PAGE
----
"We knocked it out of the park": Coaches praise freshmen defensive linemen


by - Senior Writer -
Myles Murphy (98) and Tre Williams (8) have made an impression in camp. (Photo courtesy of CU Athletics)
Myles Murphy (98) and Tre Williams (8) have made an impression in camp. (Photo courtesy of CU Athletics)

The Clemson coaching staff brought in one of the more impressive defensive line hauls in history with the 2020 recruiting class, and to this point, all are living up to their billing.

Bresee was ranked as the No. 1 overall player in the country coming out of Maryland, while Myles Murphy was considered a top-15 national prospect by all the major recruiting services. Four-star prospects Tre Williams and Demonte Capehart were also a part of the class, and that group has made a big impression during camp.

That includes Saturday’s stadium scrimmage.

Bryan Bresee, he's probably better than advertised, to be honest with you,” head coach Dabo Swinney said. “He is a really talented player but he's a very smart player. He's made huge strides. I would say the same thing for Myles Murphy. I think those two guys just make you better the moment they step on the field. Really that talented, but they're really good people. They're very smart and know a lot about football right now.

“Capehart and Tre, those two, same thing — really talented. Tre is coming off of a shoulder surgery, but Tre is twitchy and super athletic, a guy that I think is going to be a really great player here. And then Capehart is a little bit like Dexter (Lawrence) in that he's just this massive, massive presence in there. But he's still kind of doing the football foundation that he needs for all that talent that he has to really shine through. We knocked it out of the park with all four of those guys. They're going to be excellent players.”

Defensive coordinator Brent Venables also raved about the quartet.

“They have been flashing. There was a live scrimmage yesterday (Friday) and the guys really performed well. In the two-minute situation, it was the first time we've done two-minute, all three units were outstanding,” Venables said. “We did really well in short-yardage and a lot of those guys flashed in short-yardage today. And just like a lot of young guys, there are some great moments when they really flash and make some spectacular plays. They just lack some experience here and there. But it's a group of guys that like to compete and like to practice and play the game with incredible passion and intensity.”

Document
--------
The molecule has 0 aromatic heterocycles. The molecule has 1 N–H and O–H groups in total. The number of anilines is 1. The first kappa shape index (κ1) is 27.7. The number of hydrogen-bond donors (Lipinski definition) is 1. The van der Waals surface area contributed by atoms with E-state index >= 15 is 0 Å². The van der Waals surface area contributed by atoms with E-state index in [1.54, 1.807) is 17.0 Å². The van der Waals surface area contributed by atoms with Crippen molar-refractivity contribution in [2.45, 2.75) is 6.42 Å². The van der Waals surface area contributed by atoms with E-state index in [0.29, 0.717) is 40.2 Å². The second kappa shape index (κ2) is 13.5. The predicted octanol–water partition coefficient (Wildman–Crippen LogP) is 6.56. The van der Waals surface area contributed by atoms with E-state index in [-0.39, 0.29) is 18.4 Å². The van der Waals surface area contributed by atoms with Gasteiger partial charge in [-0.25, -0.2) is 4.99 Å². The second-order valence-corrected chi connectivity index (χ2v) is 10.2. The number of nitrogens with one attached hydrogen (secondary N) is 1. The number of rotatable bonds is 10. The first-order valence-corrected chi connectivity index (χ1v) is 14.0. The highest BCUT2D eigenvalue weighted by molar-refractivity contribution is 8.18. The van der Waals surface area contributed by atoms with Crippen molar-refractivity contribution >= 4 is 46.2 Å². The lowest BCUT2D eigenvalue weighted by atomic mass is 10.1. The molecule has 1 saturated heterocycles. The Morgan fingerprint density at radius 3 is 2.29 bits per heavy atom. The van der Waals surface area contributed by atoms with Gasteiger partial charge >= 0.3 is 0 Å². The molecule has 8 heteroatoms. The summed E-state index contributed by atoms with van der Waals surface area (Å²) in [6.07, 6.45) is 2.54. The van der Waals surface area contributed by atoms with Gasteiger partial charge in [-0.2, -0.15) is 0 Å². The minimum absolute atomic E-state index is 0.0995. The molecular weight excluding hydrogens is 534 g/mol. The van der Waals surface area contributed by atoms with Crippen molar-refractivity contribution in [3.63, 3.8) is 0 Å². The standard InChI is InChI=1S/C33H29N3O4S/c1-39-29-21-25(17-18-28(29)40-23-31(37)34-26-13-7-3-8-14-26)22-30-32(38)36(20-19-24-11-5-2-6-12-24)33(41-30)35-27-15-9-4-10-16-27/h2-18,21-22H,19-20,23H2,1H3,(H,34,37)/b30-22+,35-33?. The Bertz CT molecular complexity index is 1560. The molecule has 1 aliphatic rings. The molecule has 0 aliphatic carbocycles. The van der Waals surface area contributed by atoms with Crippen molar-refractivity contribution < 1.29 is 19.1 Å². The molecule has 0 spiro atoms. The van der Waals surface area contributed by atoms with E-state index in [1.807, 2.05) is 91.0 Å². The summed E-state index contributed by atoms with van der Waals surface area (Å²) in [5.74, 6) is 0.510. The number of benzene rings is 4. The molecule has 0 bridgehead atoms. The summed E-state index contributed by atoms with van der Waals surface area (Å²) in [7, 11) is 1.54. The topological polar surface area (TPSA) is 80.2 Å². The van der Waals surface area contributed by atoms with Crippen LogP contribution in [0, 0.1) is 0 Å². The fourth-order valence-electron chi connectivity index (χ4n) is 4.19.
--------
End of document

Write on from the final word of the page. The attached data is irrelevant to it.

Like Swinney, Venables was complimentary of Bresee and is playing both defensive tackle and defensive end.

“He is learning more than one spot. He is still on the shoulder of the offensive lineman so there are some differences but there are more similarities than not,” he said. “He has played both his whole life and is comfortable at both so he is playing both. Again, Bryan Bresee is as good as advertised. He has really made some improvements on his fundamentals since the spring.”

Murphy is a great pass-rusher.

“He is a little bit inconsistent but more good than not,” Venables said. “He has a great first step and really gets off the ball. He has fast eyes and very instinctual. His fundamentals are well-developed and he has great natural power and explosiveness and can really run. He has a refined pass-rush game and he knows what he is doing out there for sure. But he has a lot of work to do.”

Williams didn’t show up until summer but has been impressive during the first two weeks of camp.

“Really good. He is really disruptive and has a good first step. Has to work on some fundamental things but coach (Todd) Bates did a great job of getting him to understand what we do and the verbiage and the language prior to him ever arriving on campus and it showed,” Venables said. “He is not overwhelmed mentally. We have to get some fundamental things worked out but he can create some knock-back and his first step is very natural and he understands how to get off on the ball and that is that d-line is all about -- creating another line of scrimmage and playing on the opponents' side of the line of scrimmage and being disruptive. But you have to fit within the confines of the defense as well. He has done a nice job.”

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